Curds and (Israeli) ways
These days everyone has become obsessed with the economy and convinced that the cartels are cooking up all sorts of intrigues that will hurt them - so who am I to express my opinion about the experts who have been driving us crazy for the past month about the price of cottage cheese, and dairy products in general, and even meat? And those experts have been joined by the cultural experts, who with signs and wonders have proved just how integral cottage cheese is to Israeli culture and to the country's imaginary collective.
One can certainly characterize nations according to their favorite food or drink. The French, of course, are identified with wine, the Belgians with chocolate, the Swiss with cheese, etc., etc. And we have falafel, as the song goes. But if there is anything that typifies our taste, or lack thereof, it's cottage cheese, whose essence is undefined and ranges from sweet to sour, and whose consistency ranges from solid to liquid. In fact, it's not at all clear what you're eating when you eat it: the cottage cheese itself or the image conveyed by its packaging.
You should be aware that cottage cheese originated in England; because it is one of blandest and most inferior of cheeses, no other nation was in a rush to claim the copyright on it. French culinary dictionaries will always refer to it by the English term "cottage cheese," rather than as fromage, heaven forfend, in order to intimate that, with all due respect, this concoction does not have permission to enter the famed hall of genuine cheese. Israel seems to be the only place on earth where people are naive enough to buy this English nonsense and to raise it to the level of a national food, of all things.
All this indicates that, like the Sabbath - which has preserved the Jewish people more than they have preserved it - when it comes to cottage cheese, it has preserved the Jewish people as a tasteless nation that can be fed any loksh [literally, "noodle," but in slang, a lie], if the advertising is sufficiently aggressive. The nation then eats it willingly and licks its lips: "Mmm ... this loksh is so delicious, so much a part of the landscape of my homeland. I remember the loksh they fed me in my childhood ... mmm ... And the lokshim they fed me are actually continuing to nourish me all my life."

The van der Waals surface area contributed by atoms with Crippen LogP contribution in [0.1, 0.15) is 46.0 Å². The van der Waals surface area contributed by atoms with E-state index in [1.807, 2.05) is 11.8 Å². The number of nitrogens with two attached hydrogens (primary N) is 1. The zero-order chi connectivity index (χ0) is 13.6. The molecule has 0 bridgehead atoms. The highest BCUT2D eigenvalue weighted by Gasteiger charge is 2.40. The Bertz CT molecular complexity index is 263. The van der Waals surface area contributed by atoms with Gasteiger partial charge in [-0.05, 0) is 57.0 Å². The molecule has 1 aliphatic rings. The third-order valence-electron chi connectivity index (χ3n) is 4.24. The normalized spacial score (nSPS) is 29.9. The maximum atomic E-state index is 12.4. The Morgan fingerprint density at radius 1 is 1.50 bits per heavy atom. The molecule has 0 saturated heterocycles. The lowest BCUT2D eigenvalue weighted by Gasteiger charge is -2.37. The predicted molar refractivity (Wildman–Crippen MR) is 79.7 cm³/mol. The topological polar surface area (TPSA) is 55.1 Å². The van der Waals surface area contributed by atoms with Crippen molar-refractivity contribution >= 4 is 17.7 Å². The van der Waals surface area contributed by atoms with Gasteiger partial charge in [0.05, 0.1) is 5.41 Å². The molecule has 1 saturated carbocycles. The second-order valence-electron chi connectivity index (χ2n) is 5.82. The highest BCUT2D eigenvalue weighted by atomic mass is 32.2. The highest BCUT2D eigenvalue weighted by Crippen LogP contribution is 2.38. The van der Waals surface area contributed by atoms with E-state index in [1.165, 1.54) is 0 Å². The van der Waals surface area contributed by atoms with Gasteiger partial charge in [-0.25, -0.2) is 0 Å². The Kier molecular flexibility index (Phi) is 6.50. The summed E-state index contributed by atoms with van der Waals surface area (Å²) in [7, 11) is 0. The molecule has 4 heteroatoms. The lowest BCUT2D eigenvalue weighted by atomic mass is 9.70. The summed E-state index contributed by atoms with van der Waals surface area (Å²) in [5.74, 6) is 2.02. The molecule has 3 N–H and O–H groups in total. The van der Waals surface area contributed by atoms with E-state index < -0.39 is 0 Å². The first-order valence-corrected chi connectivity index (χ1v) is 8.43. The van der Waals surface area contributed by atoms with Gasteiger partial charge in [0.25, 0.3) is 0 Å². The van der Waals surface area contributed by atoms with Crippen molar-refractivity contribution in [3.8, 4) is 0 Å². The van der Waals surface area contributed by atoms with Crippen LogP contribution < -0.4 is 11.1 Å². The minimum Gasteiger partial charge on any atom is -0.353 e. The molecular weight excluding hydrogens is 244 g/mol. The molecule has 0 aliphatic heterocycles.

And among all these lokshim, which have risen to a level of ritual totems no less than cottage cheese itself, we should mention the totem of consumerism that has slowly but surely introduced into people's minds - with the help of the consumer columns in the print and electronic media - the belief that every product must have a price, and that the price should be fixed and reasonable, and not dependent on anyone's whims. Neither on the greed of the seller or the bargaining ability of the buyer.
Consumerism, with its mechanically determined prices is, in that sense, one of the more exalted incarnations of the Western way of thinking. It is the total opposite of the method of the Eastern bazaar, where the seller often sets the price according to the color of the buyer's eyes, the price of the product at the start of the day bears no resemblance to its price at the end of the day, and it changes according to the rhetorical success of the buyer and seller to convince each other that, "Believe me, it costs me more."
According to the bazaar way of thinking, there is not, nor can there be, any connection between the product and its price, and the belief in any such connection is in a sense an insult to a person's dignity.
Anyone who has personally undergone the experience of taking a taxi ride in Cairo, for example, knows that the price of the trip is in no way connected to the official price on the meter, but rather depends on the vibes between the passenger and the driver during the ride. But not only in Cairo. Last week, in Israel, I bought a few meters of fabric in a shop in Jerusalem's Old City. Of course, the price I paid was related not to the size and quality of the fabric, but to the fact that as a Jew I felt uncomfortable about bargaining with a Palestinian who is under my occupation.
All these human nuances, which are meant to remind us that goods and services are not, in the final analysis, an end in themselves but excuses for bringing people together - all these nuances get lost in the world of fundamentalist consumerism as preached in the fundamentalist business columns. In the cruel world that they have created, human beings who go shopping are nothing but consumers, and they don't deal with merchants, but with their abstract incarnations, in the form of supermarkets and food chains. And there are no more farmers wearing the traditional Israeli headgear called a kova tembel or holding a hoe, but rather "food producers." The dairy shelf in a supermarket will never tell you, "Believe me, bro, it costs me more."
The reason for the monstrous growth of commercialism is that people don't have time to go to small shops and to buy from sellers with a human face. And why don't they have time? Because they have to work in order to earn a living, so that after work they will be able to allow themselves the pleasure of attacking the marketing chains with consumer savvy and to leave them with a sense of victory after not being screwed by the price. And here, dear cottage cheese, is the real reason for the mess surrounding you: When we look at you, you remind us too much of how inhuman we have become.